The film poster showing Bagdá (Grace Orsato) hugging her skateboard.
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Las ranas [The Frogs] (2020)

Las ranas
Director: Edgardo Castro
Writer: Edgardo Castro
Cast: Barbara Elisabeth Stanganelli, Nahuel Cabral, Gabriela Illarregui, María Eugenia Stillo
Part of: this human world Film Festival
Seen on: 12.12.2020

Plot:
Barbara (Barbara Elisabeth Stanganelli) is one of the women called Las ranas – the frogs. That means she visits her boyfriend (Nahuel Cabral) in prison as much as she can. The prison is far and the visits are a strenuous addition to her everyday struggle to raise enough funds just to live. But she unfailingly goes, bringing food and whatever else is allowed and even what isn’t. Sometimes she also brings their daughter.

Las ranas is a fiction film that feels very much like a documentary. That has advantages but also disadvantages, and here and there I was wishing it would stick more to narrative conventions for fiction.

The film poster in simple grass green with a black frog on it.
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Sommerkrieg [Summer War] (2019)

Sommerkrieg
Director: Moritz Schulz
Writer: Moritz Schulz, Tetiana Trofusha
Part of: this human world Film Festival
Seen on: 11.12.2020

Content Note: fascism, abuse

“Plot”:
Jasmin and Jastrip are both looking forward to summer camp. Only their summer camp is a very special one: Azovez camp is organized by a nationalistic militita group that has been instrumental for Ukraine’s fight against Russia. And the camp is there to raise the next generation of patriots and soldiers.

Sommerkrieg gave me chills. It not only wonders why children would want to go to a war camp with military drills, it’s also a matter of fact depiction of right-wing extremists brainwashing children.

The film poster showing Jasmin and Jastrip in military style shorts and yellow shirts, cradling wooden machine guns.
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Ploshcha [Kalinovski Square] (2007)

Ploshcha
Director: Yuriy Khashchevatskiy
Writer: Yuriy Khashchevatskiy
Part of: this human world Film Festival
Seen on: 11.12.2020

Content Note: police violence

“Plot”:
In 2006, Belarus had presidential elections, re-confirming Alexander Lukashenko as the president. But the election turned out to be fraudulent and protestors took to Minsk’s main square. Khashchvatskiy details the events leading up the election and how the protestors were “handled” by police – including mass arrests and violence – to silence dissidence.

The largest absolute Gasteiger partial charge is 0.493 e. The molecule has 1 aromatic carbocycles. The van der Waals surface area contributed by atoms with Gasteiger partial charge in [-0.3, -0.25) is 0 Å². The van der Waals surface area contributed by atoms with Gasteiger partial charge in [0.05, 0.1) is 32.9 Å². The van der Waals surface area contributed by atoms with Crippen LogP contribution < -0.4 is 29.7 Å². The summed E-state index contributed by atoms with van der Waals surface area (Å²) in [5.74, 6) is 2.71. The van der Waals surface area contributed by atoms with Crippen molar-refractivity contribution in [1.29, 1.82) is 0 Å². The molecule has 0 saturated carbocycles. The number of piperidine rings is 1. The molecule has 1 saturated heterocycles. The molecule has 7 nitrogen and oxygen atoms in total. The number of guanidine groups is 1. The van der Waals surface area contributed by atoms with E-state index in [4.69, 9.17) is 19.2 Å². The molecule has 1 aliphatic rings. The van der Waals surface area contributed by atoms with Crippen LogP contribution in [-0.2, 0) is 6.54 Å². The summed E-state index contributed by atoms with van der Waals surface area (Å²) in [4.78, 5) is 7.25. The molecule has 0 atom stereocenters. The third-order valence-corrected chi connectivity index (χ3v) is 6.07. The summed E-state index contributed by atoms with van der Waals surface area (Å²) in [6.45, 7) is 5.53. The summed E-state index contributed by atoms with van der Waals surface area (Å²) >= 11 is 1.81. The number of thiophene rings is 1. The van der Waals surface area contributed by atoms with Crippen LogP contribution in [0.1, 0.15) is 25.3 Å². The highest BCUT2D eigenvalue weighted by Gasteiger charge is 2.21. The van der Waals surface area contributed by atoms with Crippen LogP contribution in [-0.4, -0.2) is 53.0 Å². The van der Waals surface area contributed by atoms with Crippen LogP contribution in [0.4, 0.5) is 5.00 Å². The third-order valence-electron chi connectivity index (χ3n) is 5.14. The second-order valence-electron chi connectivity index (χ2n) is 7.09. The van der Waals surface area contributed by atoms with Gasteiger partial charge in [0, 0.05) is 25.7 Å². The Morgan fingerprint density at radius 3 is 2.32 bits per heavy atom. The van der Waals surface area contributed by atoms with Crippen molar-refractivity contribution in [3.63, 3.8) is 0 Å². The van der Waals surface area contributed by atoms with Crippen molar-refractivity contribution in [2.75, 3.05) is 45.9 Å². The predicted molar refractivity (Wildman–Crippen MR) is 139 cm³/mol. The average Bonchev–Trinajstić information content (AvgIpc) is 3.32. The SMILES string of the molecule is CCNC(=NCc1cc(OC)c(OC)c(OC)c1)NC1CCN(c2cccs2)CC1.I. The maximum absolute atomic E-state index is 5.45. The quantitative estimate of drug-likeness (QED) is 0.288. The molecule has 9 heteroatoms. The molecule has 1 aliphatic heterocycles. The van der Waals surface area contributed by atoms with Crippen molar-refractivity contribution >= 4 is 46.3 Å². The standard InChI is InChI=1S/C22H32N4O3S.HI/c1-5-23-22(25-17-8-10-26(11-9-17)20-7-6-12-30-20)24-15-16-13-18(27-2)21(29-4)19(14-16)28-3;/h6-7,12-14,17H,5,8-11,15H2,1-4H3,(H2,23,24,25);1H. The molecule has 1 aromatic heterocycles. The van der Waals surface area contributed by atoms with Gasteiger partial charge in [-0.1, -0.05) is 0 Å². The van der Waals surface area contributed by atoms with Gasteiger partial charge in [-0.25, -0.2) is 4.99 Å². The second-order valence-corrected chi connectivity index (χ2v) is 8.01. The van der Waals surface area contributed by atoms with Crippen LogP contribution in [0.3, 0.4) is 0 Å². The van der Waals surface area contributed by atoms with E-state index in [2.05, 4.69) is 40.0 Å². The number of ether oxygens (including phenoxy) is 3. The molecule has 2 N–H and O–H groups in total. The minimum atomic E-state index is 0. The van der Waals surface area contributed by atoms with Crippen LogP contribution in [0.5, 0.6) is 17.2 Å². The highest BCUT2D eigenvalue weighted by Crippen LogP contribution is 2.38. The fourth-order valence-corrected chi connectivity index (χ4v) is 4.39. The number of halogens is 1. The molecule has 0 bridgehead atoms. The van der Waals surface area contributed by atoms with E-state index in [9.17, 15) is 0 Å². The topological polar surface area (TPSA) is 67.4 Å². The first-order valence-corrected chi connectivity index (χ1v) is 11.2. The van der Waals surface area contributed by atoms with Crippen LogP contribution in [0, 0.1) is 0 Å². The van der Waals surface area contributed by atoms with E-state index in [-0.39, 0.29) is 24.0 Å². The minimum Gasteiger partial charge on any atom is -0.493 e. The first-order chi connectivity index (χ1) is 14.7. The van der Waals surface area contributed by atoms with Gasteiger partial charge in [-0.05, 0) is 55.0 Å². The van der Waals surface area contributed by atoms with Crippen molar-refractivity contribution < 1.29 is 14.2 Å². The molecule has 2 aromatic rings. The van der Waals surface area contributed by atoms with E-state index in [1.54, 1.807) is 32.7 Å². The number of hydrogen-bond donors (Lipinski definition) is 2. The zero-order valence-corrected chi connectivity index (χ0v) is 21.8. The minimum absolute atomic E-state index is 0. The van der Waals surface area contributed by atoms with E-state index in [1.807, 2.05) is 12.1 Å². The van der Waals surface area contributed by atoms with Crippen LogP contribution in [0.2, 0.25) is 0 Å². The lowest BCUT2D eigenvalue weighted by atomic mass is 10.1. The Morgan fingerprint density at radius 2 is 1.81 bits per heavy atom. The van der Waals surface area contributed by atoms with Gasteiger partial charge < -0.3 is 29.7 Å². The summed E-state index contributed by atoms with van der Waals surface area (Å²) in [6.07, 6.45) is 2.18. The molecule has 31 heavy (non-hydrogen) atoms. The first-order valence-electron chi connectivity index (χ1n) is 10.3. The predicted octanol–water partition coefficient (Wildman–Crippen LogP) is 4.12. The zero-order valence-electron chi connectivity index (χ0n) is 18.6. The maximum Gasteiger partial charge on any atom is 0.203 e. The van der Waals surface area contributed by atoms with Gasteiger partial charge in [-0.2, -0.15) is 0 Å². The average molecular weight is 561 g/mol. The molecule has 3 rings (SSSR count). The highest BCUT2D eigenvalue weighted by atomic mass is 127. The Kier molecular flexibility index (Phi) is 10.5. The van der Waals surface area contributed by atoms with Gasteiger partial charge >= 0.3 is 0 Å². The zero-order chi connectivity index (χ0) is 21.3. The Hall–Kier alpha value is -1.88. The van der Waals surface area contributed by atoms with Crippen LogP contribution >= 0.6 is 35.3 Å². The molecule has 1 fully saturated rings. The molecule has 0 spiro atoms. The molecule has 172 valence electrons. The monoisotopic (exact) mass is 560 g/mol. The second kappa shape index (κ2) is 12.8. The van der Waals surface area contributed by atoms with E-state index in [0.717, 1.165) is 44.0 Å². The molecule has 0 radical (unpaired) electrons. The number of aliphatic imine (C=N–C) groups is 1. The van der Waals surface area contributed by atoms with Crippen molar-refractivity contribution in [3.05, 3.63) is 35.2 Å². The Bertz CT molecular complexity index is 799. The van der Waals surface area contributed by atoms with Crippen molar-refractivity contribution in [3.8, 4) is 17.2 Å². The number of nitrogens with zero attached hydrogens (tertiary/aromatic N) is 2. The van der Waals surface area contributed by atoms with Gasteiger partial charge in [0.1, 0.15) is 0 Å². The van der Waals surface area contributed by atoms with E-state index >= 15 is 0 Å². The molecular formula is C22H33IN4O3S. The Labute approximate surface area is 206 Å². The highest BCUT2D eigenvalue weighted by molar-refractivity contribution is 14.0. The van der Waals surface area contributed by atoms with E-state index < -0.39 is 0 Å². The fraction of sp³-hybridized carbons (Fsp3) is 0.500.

With current events in Belarus, Ploshcha is an incredibly topical documentary still. It’s irreverent tone also makes it more fun than I thought possible, given the content. I guess it’s an instance of gallows humor, but it works.

The film poster showing a young man in a crowd of people, surrounded by militia.
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The 8th (2020)

The 8th
Director: Aideen Kane, Lucy Kennedy, Maeve O’Boyle
Part of: this human world Film Festival
Seen on: 10.12.2020

Content Note: abortion

“Plot”:
Ireland was long known for having the most restrictive abortion laws in the world. But after 35 years of near constant organizing, the campaigns against those laws were finally successful. In a 2018 referendum the 8th amendment to the Irish constitution was overturned.

The 8th is a nice documentary, showing us how much hard work went into the campaign and how long people fought for their rights, and fortunately was also able to give us the happy end in the success of 2018. It’s a satisfying ode to activism.

The film poster showing a group of protester above a large figure 8.
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In My Blood It Runs (2019)

In My Blood It Runs
Director: Maya Newell
Part of: this human world Film Festival
Seen on: 10.12.2020

Content Note: (critical treatment of) racism

“Plot”:
Dujuan lives with his mother and his siblings in Alice Springs. His grandmother tells him that he has inherited is grandfather’s healing power. It’s important to her that Dujuan gets to know his Aboriginal heritage and learns to speak Arrernte. For Dujuan, too, it is important: he is never more at home than when he returns to the traditional lands. But unfortunately, Dujuan also has to attend a state school where he is always an outsider.

In My Blood It Runs is a wonderful portrait of an extra-ordinary boy who has his work cut out for himself. Between poverty and prevalent racism, he finds strength in family and tradition, underscoring the importance of communities for BIPOC everywhere.

The film poster showing Dujuan crouching in the desert.